Algerian middle-distance runner Taoufik Makhloufi was reinstated for the 1,500-metre final after he had been disqualified from the Olympics for allegedly not trying hard enough yesterday in the 800 heats.
Makhloufi had already qualified for today's 1,500 final, where he was a likely medal contender, when he stopped running in the first lap of his 800 heat.
The race referee ruled that the 24-year-old African champion in the 800 was guilty of "failure to compete honestly with bona fide effort".
The Algerian federation insisted he had a knee problem and organisers knew about it.
After assessing evidence of a Games medical officer, the disqualification was revoked, allowing the runner to compete in the 1,500 final. The concern over the injury was deemed genuine.
The head of Algeria's track and field federation said the team felt "really hard done" by the initial ruling.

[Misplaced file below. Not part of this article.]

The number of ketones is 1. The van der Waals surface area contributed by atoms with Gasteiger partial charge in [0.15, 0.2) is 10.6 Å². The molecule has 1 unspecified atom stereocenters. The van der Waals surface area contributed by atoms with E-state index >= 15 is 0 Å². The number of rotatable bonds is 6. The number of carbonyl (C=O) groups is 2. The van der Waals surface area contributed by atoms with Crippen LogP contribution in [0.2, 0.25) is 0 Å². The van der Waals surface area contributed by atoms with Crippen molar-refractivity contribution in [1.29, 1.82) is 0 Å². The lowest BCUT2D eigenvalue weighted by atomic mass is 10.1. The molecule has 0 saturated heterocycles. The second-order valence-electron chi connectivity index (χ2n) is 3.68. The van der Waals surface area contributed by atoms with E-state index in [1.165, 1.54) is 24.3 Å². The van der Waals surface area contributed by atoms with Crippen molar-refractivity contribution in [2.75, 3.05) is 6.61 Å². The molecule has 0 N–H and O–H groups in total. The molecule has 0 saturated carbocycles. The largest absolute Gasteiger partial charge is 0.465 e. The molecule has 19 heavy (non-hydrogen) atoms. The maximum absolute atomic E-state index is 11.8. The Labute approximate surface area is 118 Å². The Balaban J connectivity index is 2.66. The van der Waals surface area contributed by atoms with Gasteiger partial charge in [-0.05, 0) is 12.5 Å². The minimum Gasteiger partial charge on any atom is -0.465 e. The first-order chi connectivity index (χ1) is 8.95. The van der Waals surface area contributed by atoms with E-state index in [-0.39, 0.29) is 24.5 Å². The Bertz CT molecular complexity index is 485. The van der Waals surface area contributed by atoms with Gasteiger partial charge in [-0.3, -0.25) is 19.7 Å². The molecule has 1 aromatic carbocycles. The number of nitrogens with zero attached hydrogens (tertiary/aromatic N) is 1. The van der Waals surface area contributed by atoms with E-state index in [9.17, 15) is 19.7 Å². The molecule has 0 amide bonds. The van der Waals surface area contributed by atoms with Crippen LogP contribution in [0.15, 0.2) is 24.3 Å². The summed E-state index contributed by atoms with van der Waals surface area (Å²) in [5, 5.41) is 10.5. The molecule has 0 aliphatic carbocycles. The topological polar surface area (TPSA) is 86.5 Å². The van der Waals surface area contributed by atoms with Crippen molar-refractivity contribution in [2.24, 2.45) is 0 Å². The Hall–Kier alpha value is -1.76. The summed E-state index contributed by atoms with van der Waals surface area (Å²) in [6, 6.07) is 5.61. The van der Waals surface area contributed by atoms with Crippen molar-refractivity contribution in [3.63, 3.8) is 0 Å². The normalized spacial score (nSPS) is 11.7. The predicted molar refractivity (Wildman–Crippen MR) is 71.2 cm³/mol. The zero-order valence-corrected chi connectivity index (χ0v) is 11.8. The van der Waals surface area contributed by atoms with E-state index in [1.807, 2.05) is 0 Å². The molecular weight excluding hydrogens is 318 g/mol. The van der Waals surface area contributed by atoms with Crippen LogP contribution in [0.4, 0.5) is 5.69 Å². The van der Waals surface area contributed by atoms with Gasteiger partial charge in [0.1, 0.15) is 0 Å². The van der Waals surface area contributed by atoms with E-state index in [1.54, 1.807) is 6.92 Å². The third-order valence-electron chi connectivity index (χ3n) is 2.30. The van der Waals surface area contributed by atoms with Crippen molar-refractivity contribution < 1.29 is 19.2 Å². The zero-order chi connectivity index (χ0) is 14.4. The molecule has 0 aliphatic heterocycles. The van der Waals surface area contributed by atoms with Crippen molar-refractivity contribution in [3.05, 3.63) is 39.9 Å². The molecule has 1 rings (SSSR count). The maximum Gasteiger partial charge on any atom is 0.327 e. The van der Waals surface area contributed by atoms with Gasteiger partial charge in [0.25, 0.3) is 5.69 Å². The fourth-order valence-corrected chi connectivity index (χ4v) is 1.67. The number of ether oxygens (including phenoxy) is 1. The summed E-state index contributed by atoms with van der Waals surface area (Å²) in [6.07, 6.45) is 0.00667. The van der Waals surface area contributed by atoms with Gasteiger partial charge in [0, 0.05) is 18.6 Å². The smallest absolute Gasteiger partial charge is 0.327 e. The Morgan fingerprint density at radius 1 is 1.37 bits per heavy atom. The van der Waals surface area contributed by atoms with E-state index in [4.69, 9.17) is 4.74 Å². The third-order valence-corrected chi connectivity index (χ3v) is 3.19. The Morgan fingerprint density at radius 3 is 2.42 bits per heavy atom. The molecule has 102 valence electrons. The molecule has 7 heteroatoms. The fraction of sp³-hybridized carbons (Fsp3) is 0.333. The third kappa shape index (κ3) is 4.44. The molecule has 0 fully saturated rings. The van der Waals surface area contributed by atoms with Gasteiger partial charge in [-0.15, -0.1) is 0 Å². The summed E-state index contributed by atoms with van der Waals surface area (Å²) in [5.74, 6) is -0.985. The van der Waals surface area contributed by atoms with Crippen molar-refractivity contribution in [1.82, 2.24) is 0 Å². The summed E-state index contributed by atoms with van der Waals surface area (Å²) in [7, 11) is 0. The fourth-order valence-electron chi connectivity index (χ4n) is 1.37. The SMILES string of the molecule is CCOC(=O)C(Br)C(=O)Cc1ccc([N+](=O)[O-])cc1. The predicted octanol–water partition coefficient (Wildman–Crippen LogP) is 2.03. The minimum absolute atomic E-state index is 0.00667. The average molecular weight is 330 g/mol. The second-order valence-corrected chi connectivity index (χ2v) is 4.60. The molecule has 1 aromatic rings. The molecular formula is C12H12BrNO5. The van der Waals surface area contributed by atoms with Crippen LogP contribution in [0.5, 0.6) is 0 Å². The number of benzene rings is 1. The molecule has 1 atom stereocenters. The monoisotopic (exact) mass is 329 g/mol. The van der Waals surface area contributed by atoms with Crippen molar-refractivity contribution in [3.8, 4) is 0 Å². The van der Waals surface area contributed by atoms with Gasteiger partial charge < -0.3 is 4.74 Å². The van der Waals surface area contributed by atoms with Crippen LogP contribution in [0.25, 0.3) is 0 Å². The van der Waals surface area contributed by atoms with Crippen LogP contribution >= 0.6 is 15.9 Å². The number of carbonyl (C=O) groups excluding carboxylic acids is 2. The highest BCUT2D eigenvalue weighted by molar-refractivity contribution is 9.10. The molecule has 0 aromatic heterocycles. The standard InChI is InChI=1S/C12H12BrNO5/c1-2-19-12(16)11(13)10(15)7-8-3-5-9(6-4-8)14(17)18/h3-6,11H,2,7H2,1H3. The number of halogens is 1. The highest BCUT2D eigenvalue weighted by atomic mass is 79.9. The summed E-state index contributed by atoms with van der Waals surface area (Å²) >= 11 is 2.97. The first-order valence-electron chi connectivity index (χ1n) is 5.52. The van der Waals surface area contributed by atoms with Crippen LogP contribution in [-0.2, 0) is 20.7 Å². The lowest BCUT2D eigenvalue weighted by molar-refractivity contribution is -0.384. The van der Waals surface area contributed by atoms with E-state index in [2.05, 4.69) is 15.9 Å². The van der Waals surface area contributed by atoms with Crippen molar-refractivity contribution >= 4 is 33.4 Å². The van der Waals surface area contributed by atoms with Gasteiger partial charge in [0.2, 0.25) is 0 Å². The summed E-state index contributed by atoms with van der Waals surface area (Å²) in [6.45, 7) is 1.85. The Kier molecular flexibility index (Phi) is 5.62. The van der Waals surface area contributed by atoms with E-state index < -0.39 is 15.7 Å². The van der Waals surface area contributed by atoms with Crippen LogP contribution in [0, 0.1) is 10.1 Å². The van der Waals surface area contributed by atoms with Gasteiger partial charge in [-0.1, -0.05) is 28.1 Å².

Makhloufi "respected everybody in the race he was in. He presented himself to the race officials," Bahreddine Belhadjoudja told The Associated Press by phone from Algeria.
Makhloufi had already won his heat and semi-final in the longer event.
"He had a pain in his knee and wanted to save himself for the final," Belhadjoudja said.
Track and field's governing body reinstated the runner for today's medal race after "reviewing evidence" from a medical officer.
The runner's case was the latest flap at the Olympics about not playing to win, but this time the decision was revoked.
Last week, four women's badminton doubles teams from China, Indonesia and South Korea were disqualified for playing to lose to manipulate their likely route to the final.
The coach of Japan's women's team escaped punishment from FIFA and the International Olympic Committee after acknowledging that he instructed his team to not win a group match to influence where the team's quarter-final would be played.